↓ Transcript
Dee: You can read it if you like.
Zoe (email):

Dear Dee,

I hope you are well, and that you had fun last week (it looked like it). I just wanted to apologise if I was weird or rude or anything. I was nervous about seeing you. I thought maybe talking would be easier if not face to face. So, email!

Was it okay that I requested all those dances? I think it's very cool. Did you have to learn them? Or did you know them automatically, like Em says you do with languages? She also says you have no brain or muscles or bones. What do you like about dancing? I play a lot of sport, and I like the way it feels to move, without thinking, because my body knows, and I like the feel of my muscles working and my blood pumping and and pushing my limits and all that. I was wondering if any of that's comparable for you at all, or what you feel.

I hope it's okay that I'm writing to you, since I flipped out when you wrote to me. Sorry about that.

From Zoe

Emily: Oh my god! Please be friends! That's so exciting!
Dee: Doubt it; I clearly still freak her out. But hey!
(He writes back:)

Dear Zoe,

I'm glad you wrote to me! But please don't worry, you weren't rude, your feelings are perfectly natural. Please don't feel obligated to interact with me in any way.

I had a fantastic time! I wasn't sure I would.

I learned to dance by copying people. I have to teach myself to imitate most motions. (But yes, not languages, even sign languages. My handwriting is shaky though.) I like a few things about dancing! Realising that people sometimes perform motions that are just aesthetic was the first way I comprehended the idea of beauty. Then people associated some kinds of dance with me and I realised I could have a go, so I started with those. I'm interested in the social aspects too, but I'd never danced with living people before!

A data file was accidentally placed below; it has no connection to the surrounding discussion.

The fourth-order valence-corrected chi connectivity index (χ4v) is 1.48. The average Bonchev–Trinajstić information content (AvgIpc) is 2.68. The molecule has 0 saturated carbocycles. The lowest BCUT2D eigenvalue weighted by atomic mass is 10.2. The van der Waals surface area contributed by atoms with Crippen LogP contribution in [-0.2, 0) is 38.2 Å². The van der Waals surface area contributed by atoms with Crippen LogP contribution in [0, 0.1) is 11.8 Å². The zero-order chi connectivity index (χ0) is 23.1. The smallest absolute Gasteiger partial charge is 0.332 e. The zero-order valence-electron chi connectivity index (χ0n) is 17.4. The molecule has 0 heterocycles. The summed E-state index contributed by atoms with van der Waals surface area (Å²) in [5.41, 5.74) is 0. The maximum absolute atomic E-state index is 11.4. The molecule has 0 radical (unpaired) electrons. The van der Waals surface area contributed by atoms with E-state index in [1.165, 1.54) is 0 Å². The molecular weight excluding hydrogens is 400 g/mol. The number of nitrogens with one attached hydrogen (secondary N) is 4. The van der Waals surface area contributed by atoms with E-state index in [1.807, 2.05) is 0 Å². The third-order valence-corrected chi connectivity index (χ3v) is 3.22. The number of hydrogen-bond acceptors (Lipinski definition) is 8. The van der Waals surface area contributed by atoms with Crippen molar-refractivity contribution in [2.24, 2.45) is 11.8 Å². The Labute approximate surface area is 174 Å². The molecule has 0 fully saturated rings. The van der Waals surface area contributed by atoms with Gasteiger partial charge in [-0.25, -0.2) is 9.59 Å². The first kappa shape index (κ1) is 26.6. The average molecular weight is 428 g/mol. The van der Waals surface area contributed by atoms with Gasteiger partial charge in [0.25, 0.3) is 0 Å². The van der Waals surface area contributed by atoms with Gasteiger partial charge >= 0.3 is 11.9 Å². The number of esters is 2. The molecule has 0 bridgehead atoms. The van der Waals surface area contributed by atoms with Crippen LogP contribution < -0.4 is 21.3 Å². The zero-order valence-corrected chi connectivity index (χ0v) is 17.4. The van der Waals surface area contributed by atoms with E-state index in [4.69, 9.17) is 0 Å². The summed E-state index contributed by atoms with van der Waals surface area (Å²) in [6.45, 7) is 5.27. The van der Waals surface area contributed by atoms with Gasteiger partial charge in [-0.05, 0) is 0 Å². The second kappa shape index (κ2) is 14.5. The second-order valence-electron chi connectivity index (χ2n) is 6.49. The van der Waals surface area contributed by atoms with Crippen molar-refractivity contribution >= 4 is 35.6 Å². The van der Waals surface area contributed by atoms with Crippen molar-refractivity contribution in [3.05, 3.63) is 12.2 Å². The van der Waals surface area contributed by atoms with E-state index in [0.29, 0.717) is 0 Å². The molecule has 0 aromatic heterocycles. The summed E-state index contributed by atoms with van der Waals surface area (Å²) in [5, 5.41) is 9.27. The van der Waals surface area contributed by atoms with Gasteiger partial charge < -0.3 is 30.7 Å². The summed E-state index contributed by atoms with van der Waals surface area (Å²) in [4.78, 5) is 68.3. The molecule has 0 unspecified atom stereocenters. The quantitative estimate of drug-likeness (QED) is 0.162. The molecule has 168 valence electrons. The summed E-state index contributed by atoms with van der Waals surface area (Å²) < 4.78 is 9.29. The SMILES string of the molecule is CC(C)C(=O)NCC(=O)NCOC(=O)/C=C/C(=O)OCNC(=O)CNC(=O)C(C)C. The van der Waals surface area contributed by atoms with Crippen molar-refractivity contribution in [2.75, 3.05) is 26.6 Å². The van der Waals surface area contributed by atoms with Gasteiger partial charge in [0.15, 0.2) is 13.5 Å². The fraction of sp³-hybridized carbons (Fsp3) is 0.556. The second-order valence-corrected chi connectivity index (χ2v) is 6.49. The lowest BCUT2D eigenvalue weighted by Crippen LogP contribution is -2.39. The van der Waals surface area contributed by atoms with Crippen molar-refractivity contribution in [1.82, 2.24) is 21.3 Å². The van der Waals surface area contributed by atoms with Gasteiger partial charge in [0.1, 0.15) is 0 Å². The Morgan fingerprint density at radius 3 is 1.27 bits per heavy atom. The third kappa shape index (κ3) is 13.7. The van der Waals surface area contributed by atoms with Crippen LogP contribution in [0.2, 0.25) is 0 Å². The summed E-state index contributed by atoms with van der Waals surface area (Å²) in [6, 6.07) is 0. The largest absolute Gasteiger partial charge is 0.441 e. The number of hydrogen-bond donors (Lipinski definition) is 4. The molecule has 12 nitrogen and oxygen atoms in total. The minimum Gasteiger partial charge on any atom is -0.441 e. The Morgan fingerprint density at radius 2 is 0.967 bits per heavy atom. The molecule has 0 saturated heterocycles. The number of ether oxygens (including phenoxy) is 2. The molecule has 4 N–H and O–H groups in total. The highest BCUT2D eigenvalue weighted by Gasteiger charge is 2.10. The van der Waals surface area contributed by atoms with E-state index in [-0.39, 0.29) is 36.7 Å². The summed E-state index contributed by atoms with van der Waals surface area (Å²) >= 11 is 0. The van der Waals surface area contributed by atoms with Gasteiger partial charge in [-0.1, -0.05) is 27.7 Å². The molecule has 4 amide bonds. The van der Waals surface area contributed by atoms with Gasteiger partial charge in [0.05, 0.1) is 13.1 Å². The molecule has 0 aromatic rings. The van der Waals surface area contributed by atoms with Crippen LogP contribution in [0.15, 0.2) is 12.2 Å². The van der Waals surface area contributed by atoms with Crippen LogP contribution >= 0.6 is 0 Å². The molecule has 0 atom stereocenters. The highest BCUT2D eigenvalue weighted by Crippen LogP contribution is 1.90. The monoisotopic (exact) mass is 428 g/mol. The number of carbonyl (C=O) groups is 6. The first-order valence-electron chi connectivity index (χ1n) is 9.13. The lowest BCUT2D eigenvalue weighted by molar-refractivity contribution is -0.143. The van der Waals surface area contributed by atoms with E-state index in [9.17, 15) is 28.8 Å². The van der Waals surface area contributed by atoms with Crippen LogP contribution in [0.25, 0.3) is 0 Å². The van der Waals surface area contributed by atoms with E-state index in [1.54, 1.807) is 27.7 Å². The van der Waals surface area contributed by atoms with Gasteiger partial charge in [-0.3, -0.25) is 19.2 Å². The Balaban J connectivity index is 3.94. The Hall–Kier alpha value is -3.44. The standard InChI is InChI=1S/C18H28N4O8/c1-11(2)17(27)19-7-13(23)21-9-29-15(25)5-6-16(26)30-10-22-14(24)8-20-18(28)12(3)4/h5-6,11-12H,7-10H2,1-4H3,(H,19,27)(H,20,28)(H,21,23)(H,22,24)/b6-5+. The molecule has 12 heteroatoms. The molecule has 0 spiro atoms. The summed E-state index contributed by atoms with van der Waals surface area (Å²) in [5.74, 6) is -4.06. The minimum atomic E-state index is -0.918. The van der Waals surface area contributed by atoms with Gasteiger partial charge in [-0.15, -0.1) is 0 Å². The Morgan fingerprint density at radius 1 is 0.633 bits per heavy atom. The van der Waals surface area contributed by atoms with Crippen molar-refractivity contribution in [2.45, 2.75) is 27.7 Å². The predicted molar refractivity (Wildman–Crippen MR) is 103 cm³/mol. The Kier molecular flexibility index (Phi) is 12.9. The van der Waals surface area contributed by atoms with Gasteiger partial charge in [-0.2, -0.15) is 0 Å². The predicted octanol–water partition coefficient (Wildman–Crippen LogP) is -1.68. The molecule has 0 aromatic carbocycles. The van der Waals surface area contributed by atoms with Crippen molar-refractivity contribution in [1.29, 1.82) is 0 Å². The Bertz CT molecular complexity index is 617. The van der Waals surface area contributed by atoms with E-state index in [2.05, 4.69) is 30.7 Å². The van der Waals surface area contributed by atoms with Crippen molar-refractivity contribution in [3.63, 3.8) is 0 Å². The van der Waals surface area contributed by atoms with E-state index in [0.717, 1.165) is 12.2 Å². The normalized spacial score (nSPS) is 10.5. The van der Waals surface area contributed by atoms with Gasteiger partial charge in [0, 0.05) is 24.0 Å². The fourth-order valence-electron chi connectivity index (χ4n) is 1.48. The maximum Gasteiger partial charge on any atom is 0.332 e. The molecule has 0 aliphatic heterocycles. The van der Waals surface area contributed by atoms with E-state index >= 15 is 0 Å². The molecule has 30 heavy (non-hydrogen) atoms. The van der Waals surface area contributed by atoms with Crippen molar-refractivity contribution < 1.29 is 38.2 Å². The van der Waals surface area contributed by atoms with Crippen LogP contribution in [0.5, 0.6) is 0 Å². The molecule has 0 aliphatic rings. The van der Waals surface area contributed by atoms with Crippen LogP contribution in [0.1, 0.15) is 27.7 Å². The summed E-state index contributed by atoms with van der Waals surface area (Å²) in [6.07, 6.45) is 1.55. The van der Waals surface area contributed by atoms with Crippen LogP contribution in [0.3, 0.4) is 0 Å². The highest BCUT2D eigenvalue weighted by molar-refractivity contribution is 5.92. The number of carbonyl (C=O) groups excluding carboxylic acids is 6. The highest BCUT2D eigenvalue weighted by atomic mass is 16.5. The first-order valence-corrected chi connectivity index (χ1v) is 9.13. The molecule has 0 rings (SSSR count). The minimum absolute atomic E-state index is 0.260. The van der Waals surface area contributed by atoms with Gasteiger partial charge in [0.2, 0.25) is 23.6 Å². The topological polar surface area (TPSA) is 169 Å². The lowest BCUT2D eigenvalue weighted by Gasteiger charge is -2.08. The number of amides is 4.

You're right, I probably don't feel the same things when I move as you do, but I do have some kind of proprioception. I have no idea how the sensations would compare to yours, but what you say about moving without thinking rings true; and I like the awareness of my body, the flow of energy, and rhythm. It makes me feel real and part of something.

Kind regards,

Emily: Very nice!
Dee: I hope so. (He hits send.) Anyway, what was I - Oh yes! So! Emily! What are you doing next year?
Emily: What do you mean, what am I - ? Have I not - Oh my gosh have I talked about this to everyone BUT you!?
Dee: Oh no, you don't have time for me anymore... Your affections, too divided... you used to tell me everything... Nah I know you were deciding between physics and medicine?
Alt text: He's actually forgotten that he had to learn to perform all movements associated with languages too; innately knowing (most of) the meanings made it much easier than everything else he's ever learned. It was pretty cool when people started communicating more and more complex ideas, but because he could just do it too and because he still didn't get to talk to anyone he didn't think much of it, except retroactively. I don't know which came first out of language and music/dance and whether these developments were connected; but symbolic dances weren't that confusing for him, only ones that didn't seem to 'mean anything', because the idea of beauty was ABSOLUTELY INCOMPREHENSIBLE for quite a while. Also he focused on his job too much to notice any of this stuff very quickly.